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The Sizes, Shapes, and Mineralogy of Asbestos Structures that Induce Lung Tumors or Mesothelioma in AF/HAN Rats Following Inhalation

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Data from inhalation studies in which AF/HAN rats were exposed to nine different types of asbestos dusts (in 13 separate experiments) are employed in a statistical analysis to determine if a measure of asbestos exposure (expressed as concentrations of structures with defined sizes, shapes and mineralogy) can be identified that satisfactorily predicts the observed lung tumor or mesothelioma incidence in the experiments. Due to limitations in the characterization of asbestos structures in the original studies, new exposure measures were developed from samples of the original dusts that were re‐generated and analyzed by transmission electron microscopy using a direct transfer technique. This analysis provided detailed information on the mineralogy (i.e., chrysotile, amosite, crocidolite or tremolite), type (i.e., fiber, bundle, cluster, or matrix), size (length and width) and complexity (i.e., number of identifiable components of a cluster or matrix) of each individual structure. No univariate measure of exposure was found to provide an adequate description of the lung tumor responses observed among the inhalation studies, although the measure most highly correlated with tumor incidence is the concentration of structures >20 μm in length. Multivariate measures of exposure were identified that do adequately describe the lung tumor responses. Structures contributing to lung tumor risk appear to be long (>5 μm) thin (0.4 μm) fibers and bundles, with a possible contribution by long and very thick (>5 μm) complex clusters and matrices. Potency appears to increase with increasing length, with structures longer than 40 um being about 500 times more potent than structures between 5 and 40 um in length. Structures <5 μm in length do not appear to make any contribution to lung tumor risk. This analysis did not find a difference in the potency of chrysotile and amphibole toward the induction of lung tumors. However, mineralogy appears to be important in the induction of mesothelioma with chrysotile being less potent than amphibole.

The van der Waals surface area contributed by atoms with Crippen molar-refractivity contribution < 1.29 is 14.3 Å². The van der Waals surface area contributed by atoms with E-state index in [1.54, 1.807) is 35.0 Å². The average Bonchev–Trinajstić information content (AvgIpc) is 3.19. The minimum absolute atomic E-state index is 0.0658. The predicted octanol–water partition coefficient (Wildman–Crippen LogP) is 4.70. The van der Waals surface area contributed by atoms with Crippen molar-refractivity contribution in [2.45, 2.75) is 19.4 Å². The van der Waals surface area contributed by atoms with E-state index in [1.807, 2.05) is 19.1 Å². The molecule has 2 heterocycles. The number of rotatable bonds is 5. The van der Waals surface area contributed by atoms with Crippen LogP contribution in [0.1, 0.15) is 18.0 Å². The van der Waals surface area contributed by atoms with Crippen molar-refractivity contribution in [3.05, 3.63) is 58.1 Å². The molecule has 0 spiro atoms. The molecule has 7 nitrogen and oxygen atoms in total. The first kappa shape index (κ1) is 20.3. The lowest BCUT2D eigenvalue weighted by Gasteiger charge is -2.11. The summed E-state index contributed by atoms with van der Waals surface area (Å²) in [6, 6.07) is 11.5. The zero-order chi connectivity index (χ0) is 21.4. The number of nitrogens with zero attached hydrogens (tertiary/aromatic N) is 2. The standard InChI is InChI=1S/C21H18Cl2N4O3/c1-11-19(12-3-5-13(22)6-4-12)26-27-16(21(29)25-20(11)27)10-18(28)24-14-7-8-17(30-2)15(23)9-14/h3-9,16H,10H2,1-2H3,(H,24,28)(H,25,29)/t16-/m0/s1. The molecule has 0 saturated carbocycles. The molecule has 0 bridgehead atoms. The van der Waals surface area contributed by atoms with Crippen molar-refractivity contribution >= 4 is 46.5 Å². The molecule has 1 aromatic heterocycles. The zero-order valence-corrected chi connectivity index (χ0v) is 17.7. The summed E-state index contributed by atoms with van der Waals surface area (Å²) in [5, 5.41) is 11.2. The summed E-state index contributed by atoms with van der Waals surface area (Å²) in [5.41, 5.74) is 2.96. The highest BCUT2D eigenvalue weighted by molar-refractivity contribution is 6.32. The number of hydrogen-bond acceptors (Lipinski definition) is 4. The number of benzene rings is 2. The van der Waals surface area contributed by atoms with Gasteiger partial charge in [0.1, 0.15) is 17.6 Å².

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Document Type: Research Article

Affiliations: 1: ICF Kaiser Engineers, Oakland, California. 2: ICF Kaiser Engineers, Ruston, Louisiana. 3: Chatfield Technical Consulting Limited, Mississauga, Ontario, Canada. 4: Institute of Occupational Medicine, Edinburgh, United Kingdom.

Publication date: 1995-04-01

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